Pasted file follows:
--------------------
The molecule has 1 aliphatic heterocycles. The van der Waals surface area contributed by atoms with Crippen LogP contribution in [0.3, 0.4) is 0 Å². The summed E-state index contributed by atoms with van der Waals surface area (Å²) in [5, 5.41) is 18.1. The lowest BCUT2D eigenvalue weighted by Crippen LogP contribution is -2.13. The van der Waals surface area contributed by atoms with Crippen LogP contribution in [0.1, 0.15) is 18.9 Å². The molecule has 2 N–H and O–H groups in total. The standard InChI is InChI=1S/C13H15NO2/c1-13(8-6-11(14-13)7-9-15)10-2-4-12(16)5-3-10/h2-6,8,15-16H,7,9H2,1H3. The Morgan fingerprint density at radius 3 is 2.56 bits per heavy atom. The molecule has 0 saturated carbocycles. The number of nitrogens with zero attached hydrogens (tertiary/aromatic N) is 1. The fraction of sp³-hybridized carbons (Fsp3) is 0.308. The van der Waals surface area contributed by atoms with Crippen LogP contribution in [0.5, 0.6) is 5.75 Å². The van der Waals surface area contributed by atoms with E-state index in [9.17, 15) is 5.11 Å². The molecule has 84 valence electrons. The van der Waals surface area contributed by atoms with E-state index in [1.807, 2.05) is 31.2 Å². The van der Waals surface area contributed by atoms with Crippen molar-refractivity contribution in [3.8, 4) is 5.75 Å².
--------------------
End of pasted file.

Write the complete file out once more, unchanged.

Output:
The molecule has 1 aliphatic heterocycles. The van der Waals surface area contributed by atoms with Crippen LogP contribution in [0.3, 0.4) is 0 Å². The summed E-state index contributed by atoms with van der Waals surface area (Å²) in [5, 5.41) is 18.1. The lowest BCUT2D eigenvalue weighted by Crippen LogP contribution is -2.13. The van der Waals surface area contributed by atoms with Crippen LogP contribution in [0.1, 0.15) is 18.9 Å². The molecule has 2 N–H and O–H groups in total. The standard InChI is InChI=1S/C13H15NO2/c1-13(8-6-11(14-13)7-9-15)10-2-4-12(16)5-3-10/h2-6,8,15-16H,7,9H2,1H3. The Morgan fingerprint density at radius 3 is 2.56 bits per heavy atom. The molecule has 0 saturated carbocycles. The number of nitrogens with zero attached hydrogens (tertiary/aromatic N) is 1. The fraction of sp³-hybridized carbons (Fsp3) is 0.308. The van der Waals surface area contributed by atoms with Crippen LogP contribution in [0.5, 0.6) is 5.75 Å². The van der Waals surface area contributed by atoms with E-state index in [9.17, 15) is 5.11 Å². The molecule has 84 valence electrons. The van der Waals surface area contributed by atoms with E-state index in [1.807, 2.05) is 31.2 Å². The van der Waals surface area contributed by atoms with Crippen molar-refractivity contribution in [3.8, 4) is 5.75 Å².